Expression of a cDNA isolated from rat brown adipose tissue and heart identifies the product as the muscle isoform of carnitine palmitoyltransferase I (M-CPT I): M-CPT I is the predominant CPT I isoform expressed in both white (epididymal) and brown adipocytes

Victoria Esser, Nicholas F. Brown, Andrew T. Cowan, Daniel W. Foster, J. Denis McGarry

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126 Citations (Scopus)

Abstract

We set out to determine if the cDNA encoding a carnitine palmitoyltransferase (CPT)-like protein recently isolated from rat brown adipose tissue (BAT) by Yamazaki et al. (Yamazaki, N., Shinohara, Y., Shima, A., and Terada, H. (1995) FEBS Lett. 363, 41-45) actually encodes the muscle isoform of mitochondrial CPT I (M-CPT I). To this end, a cDNA essentially identical to the original BAT clone was isolated from a rat heart library. When expressed in COS cells, the novel cDNA and our previously described cDNA for rat liver CPT I (L-CPT I) gave rise to products with the same kinetic characteristics (sensitivity to malonyl-CoA and Km for carnitine) as CPT I in skeletal muscle and liver mitochondria, respectively. When labeled with [3H]etomoxir, recombinant L-CPT I and putative M-CPT I, although having approximately the same predicated masses (88.2 kDa), migrated differently on SDS gels, as did CPT I from liver and muscle mitochondria. The same was true for the products of in vitro transcription and translation of the L-CPT I and putative M-CPT I cDNAs. We conclude that the BAT cDNA does in fact encode M-CPT I. Northern blots using L- and M-CPT I cDNA probes revealed the presence of L-CPT I mRNA in liver and heart and its absence from skeletal muscle and BAT. M-CPT I mRNA, which was absent from liver, was readily detected in skeletal muscle and was particularly strong in heart and BAT. Whereas the signal for L-CPT I was more abundant than that for M-CPT I in RNA isolated from whole epididymal fat pad, this was reversed in purified adipocytes from this source. These findings, coupled with the kinetic properties and migration profiles on SDS gels of CPT I in brown and white adipocytes, indicate that the muscle form of the enzyme is the dominant, if not exclusive, species in both cell types.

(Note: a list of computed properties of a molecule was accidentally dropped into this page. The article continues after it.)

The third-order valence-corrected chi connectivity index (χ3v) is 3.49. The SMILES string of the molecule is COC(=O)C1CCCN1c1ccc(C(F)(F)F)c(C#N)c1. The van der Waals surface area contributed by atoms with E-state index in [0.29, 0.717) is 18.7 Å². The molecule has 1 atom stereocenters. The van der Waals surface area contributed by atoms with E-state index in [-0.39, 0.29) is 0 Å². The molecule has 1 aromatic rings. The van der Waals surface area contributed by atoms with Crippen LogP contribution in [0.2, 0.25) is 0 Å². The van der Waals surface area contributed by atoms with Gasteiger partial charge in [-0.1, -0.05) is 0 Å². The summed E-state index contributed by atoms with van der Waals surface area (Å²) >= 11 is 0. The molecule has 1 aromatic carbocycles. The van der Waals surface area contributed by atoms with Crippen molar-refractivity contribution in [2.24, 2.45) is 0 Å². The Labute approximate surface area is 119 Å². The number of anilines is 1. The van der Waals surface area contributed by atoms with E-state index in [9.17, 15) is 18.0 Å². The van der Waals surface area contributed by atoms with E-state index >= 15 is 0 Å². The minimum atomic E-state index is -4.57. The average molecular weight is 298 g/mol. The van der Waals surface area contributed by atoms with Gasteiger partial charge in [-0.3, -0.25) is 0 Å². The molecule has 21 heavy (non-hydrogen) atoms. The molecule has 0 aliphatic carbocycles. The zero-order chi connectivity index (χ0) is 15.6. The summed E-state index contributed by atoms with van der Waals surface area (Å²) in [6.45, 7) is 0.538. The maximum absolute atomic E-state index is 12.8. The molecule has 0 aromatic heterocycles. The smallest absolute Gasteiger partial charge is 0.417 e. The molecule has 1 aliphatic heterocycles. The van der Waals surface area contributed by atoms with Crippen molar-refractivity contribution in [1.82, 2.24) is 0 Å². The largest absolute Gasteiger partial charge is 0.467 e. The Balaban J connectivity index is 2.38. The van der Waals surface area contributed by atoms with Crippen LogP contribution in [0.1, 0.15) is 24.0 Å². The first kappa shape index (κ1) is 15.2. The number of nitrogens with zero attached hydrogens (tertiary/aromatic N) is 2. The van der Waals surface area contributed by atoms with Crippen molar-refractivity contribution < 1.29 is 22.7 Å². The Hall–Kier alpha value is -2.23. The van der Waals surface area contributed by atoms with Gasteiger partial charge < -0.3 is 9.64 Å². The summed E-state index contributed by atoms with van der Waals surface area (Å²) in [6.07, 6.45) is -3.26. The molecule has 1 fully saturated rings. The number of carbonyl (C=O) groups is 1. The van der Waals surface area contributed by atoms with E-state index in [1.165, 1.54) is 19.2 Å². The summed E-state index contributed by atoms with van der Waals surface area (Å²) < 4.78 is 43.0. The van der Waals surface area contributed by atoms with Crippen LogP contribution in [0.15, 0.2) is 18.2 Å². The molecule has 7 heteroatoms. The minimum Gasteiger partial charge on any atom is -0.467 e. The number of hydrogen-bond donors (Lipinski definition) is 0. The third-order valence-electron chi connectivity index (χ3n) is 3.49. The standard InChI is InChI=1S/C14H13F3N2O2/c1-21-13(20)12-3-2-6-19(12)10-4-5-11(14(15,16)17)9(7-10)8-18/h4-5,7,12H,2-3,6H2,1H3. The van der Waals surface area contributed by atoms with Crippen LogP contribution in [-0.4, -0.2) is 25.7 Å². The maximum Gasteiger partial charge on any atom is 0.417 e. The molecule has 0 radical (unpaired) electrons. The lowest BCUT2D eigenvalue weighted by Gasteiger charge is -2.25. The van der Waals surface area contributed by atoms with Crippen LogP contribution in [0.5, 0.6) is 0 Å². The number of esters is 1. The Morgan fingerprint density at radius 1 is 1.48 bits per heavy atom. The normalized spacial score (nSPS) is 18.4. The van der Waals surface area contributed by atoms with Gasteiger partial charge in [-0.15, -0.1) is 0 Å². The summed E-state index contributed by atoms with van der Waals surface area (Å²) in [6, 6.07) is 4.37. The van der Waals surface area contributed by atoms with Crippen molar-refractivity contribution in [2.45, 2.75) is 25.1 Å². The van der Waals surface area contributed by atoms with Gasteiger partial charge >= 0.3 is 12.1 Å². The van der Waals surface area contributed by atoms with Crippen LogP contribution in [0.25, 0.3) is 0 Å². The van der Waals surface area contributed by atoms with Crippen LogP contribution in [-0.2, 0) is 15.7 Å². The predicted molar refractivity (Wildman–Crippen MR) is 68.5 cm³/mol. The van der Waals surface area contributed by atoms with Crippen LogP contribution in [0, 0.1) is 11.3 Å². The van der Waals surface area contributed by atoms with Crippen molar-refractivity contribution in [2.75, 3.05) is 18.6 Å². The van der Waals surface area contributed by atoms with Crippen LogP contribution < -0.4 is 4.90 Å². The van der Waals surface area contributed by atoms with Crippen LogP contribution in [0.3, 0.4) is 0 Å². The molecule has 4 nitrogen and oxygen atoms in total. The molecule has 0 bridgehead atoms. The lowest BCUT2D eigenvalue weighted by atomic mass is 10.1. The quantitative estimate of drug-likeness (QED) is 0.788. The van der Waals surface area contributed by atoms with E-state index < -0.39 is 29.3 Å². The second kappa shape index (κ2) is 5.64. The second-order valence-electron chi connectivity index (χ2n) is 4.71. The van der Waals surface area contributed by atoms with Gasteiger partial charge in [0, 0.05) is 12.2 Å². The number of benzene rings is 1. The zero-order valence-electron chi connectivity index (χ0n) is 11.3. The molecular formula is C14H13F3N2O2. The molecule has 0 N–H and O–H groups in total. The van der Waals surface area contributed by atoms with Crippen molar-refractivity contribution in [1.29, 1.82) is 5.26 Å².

Original languageEnglish (US)
Pages (from-to)6972-6977
Number of pages6
JournalJournal of Biological Chemistry
Volume271
Issue number12
StatePublished - Mar 22 1996

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White Adipocytes
Brown Adipocytes
Carnitine O-Palmitoyltransferase
Brown Adipose Tissue
Muscle
Rats
Protein Isoforms
Complementary DNA
Liver
Tissue
Muscles
Muscle Mitochondrion
Skeletal Muscle
Mitochondria
Liver Mitochondrion
Gels
Malonyl Coenzyme A
Messenger RNA
Kinetics
Carnitine

ASJC Scopus subject areas

  • Biochemistry

Cite this

@article{01da32713be74754963aaec77f944702,
title = "Expression of a cDNA isolated from rat brown adipose tissue and heart identifies the product as the muscle isoform of carnitine palmitoyltransferase I (M-CPT I): M-CPT I is the predominant CPT I isoform expressed in both white (epididymal) and brown adipocytes",
abstract = "We set out to determine if the cDNA encoding a carnitine palmitoyltransferase (CPT)-like protein recently isolated from rat brown adipose tissue (BAT) by Yamazaki et al. (Yamazaki, N., Shinohara, Y., Shima, A., and Terada, H. (1995) FEBS Lett. 363, 41-45) actually encodes the muscle isoform of mitochondrial CPT I (M-CPT I). To this end, a cDNA essentially identical to the original BAT clone was isolated from a rat heart library. When expressed in COS cells, the novel cDNA and our previously described cDNA for rat liver CPT I (L-CPT I) gave rise to products with the same kinetic characteristics (sensitivity to malonyl-CoA and Km for carnitine) as CPT I in skeletal muscle and liver mitochondria, respectively. When labeled with [3H]etomoxir, recombinant L-CPT I and putative M-CPT I, although having approximately the same predicated masses (88.2 kDa), migrated differently on SDS gels, as did CPT I from liver and muscle mitochondria. The same was true for the products of in vitro transcription and translation of the L-CPT I and putative M-CPT I cDNAs. We conclude that the BAT cDNA does in fact encode M-CPT I. Northern blots using L- and M-CPT I cDNA probes revealed the presence of L-CPT I mRNA in liver and heart and its absence from skeletal muscle and BAT. M-CPT I mRNA, which was absent from liver, was readily detected in skeletal muscle and was particularly strong in heart and BAT. Whereas the signal for L-CPT I was more abundant than that for M-CPT I in RNA isolated from whole epididymal fat pad, this was reversed in purified adipocytes from this source. These findings, coupled with the kinetic properties and migration profiles on SDS gels of CPT I in brown and white adipocytes, indicate that the muscle form of the enzyme is the dominant, if not exclusive, species in both cell types.",